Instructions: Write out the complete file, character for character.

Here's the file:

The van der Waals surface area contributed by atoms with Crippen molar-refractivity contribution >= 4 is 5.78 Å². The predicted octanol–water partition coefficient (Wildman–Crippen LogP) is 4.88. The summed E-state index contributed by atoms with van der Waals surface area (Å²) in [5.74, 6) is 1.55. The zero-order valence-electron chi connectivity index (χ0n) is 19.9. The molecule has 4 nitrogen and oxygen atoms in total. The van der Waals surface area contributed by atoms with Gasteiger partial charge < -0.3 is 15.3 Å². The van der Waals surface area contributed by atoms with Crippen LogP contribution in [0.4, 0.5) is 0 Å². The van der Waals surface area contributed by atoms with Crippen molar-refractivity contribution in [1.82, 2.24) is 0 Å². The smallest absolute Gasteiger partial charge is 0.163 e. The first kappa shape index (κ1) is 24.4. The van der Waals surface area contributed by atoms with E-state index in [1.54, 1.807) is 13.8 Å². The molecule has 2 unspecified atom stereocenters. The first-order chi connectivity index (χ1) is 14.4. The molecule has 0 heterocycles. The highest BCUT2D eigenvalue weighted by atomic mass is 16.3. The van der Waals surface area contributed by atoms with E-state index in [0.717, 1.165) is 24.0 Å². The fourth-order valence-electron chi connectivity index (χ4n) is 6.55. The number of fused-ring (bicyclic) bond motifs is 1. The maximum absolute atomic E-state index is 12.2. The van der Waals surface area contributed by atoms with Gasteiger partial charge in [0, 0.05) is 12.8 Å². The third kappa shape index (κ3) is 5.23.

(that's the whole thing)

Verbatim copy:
The van der Waals surface area contributed by atoms with Crippen molar-refractivity contribution >= 4 is 5.78 Å². The predicted octanol–water partition coefficient (Wildman–Crippen LogP) is 4.88. The summed E-state index contributed by atoms with van der Waals surface area (Å²) in [5.74, 6) is 1.55. The zero-order valence-electron chi connectivity index (χ0n) is 19.9. The molecule has 4 nitrogen and oxygen atoms in total. The van der Waals surface area contributed by atoms with Gasteiger partial charge < -0.3 is 15.3 Å². The van der Waals surface area contributed by atoms with Crippen LogP contribution in [0.4, 0.5) is 0 Å². The van der Waals surface area contributed by atoms with Crippen molar-refractivity contribution in [1.82, 2.24) is 0 Å². The smallest absolute Gasteiger partial charge is 0.163 e. The first kappa shape index (κ1) is 24.4. The van der Waals surface area contributed by atoms with E-state index in [1.54, 1.807) is 13.8 Å². The molecule has 2 unspecified atom stereocenters. The first-order chi connectivity index (χ1) is 14.4. The molecule has 0 heterocycles. The highest BCUT2D eigenvalue weighted by atomic mass is 16.3. The van der Waals surface area contributed by atoms with E-state index in [0.717, 1.165) is 24.0 Å². The fourth-order valence-electron chi connectivity index (χ4n) is 6.55. The number of fused-ring (bicyclic) bond motifs is 1. The maximum absolute atomic E-state index is 12.2. The van der Waals surface area contributed by atoms with Gasteiger partial charge in [0, 0.05) is 12.8 Å². The third kappa shape index (κ3) is 5.23.